Last fall, as the United States began its military assault against targets in Afghanistan, it also sought to help some of that country's starving people by dropping hundreds of tons of food in the form of yellow-plastic packages known as HDRs, or "humanitarian daily rations." The packages bore a big image of an American flag and a small image of a man with a spoon. Further explanation was provided in English, Spanish, and French, but not in any of the Afghan languages, and some critics therefore derided the effort. My own inclination was to cut the military some slack. The contents of an HDR may be easy enough to explain to Americans, who have experienced firsthand the long evolution from canned soup to space ice cream. For Afghans, a translation of "ready-to-eat thermostabilized entrees" into Pashtu or Dari might not have proved all that helpful.
The modern world, in which cultures advance and mutate at varying rates, even as populations mix more readily than ever, has made matters relating to translation increasingly problematic. Sacagawea (who spoke only Hidatsa and Shoshone), together with sign language, took Lewis and Clark across half of North America and through numerous tribal systems. Today perhaps forty languages are spoken in central Ohio alone; police officers in Columbus carry "language identifier booklets" to figure out which one they are dealing with. The United Nations employs some of the world's most accomplished translators, but differences in conceptual hard-wiring often make translation nearly impossible. A few years ago, at a UN conference in Cairo, delegates faced the issue of how to translate "women's empowerment"—a mushy term in English, hinting at everything and promising nothing, which raises alarming cultural issues when imported into Arabic, Russian, or Chinese. Last spring, when the fate of an American plane and its crew held in China became the Bush Administration's first foreign-policy test, diplomats spent a week working out the precise calibration of consternation to be used in English and Chinese to express official American feelings. Would it be dao qian, which means "really, really sorry"; or bao qian, which carries a more neutral sense of "regret"; or yihan, which means, in essence, "wish it hadn't happened"? The United States eventually sent a letter using the English words "very sorry," which the Chinese translated as shenbiao qianyi ("a deep expression of apology or regret").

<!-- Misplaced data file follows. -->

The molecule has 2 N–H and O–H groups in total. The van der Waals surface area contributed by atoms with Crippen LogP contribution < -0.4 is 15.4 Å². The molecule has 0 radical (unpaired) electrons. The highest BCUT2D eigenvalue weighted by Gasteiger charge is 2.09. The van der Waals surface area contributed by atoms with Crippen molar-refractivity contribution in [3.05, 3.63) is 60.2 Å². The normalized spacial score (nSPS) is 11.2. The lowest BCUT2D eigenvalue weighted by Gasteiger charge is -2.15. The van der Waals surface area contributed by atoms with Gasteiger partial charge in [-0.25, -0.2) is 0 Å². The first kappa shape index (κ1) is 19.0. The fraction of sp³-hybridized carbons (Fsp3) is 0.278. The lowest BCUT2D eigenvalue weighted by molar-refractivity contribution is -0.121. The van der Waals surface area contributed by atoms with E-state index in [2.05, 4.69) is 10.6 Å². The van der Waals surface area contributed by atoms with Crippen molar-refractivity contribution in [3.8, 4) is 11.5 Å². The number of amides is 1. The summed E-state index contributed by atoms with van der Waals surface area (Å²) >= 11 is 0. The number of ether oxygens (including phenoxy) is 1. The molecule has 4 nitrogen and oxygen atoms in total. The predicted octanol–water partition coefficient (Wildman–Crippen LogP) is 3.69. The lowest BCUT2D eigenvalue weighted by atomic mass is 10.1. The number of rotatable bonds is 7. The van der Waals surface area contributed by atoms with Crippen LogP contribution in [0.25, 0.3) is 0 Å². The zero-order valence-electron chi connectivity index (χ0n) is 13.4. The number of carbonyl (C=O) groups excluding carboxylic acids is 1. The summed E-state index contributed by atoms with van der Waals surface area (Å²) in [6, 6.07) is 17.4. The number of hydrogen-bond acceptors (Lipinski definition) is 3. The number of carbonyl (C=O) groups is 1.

If this sort of thing is already difficult, imagine the challenge a millennium hence, when paleolinguists try to ken the subtleties of languages that will have become unrecognizable. To help them out, a group in San Francisco called the Long Now Foundation has begun creating what it calls the Rosetta Disk. The disk will contain the first three chapters of the Book of Genesis in a thousand languages, in tiny letters etched by ion beams on a small nickel plate. People of the future will need only a microscope in order to read it. Some things, of course, the Rosetta Disk will be unable to explain—such as why, in the French version of the movie 10 Things I Hate About You, a character says "Leonardo DiCaprio" instead of the original "Jared Leto."
The need for some sort of equivalence across cultures goes far beyond language. International trade became possible only when merchants came up with the idea of exchange rates. A Mesopotamian text from around 1800 B.C. states, "They had given to us 5,5322/3 minas of copper according to the standard of Dilmun. Its weight is in total 611 talents 62/3 minas according to the standard of Ur." A recent study in the journal Nature reveals that rules of thumb for translating one system of economic value into another were well established as early as the Bronze Age in a broad swath from North Africa to India. It's a lot easier, of course, if everyone simply uses the same system. Most currencies used to be pegged to the price of gold; the United States abandoned the last remnants of the gold standard in 1971. This month, after a complicated deployment involving thousands of armored cars, bank notes denominated in euros will become the official currency in twelve European countries. By the end of February the old money in those twelve countries will be worthless in stores.
Although obsolete in economics, the idea of a gold standard in other areas remains powerfully seductive—the Holy Grail of equivalence. Grade inflation is occurring everywhere, but at variable rates; grade comparisons are difficult. A student's class rank is often a more useful measure of relative achievement, but not all schools provide it. The Law School Admissions Council (the organization that administers the LSAT) has devised one way around the problem. Recognizing that absolute grade-point averages differ in value, it has plotted the historical distribution of GPAs for all students from a particular school who take the LSAT; it can then determine where the GPA of any given applicant would fall within this distribution, thus yielding an approximation of class rank. Presumably, it ought to be possible to go even further, by correlating the grade-point averages of applicants from particular colleges or universities with the average law-board scores of applicants from those institutions. Students with A averages from one college might have an average LSAT score of 160, say, whereas that same score might be typical of B students from some other college. In effect, the LSAT determines the exchange rate for many local currencies.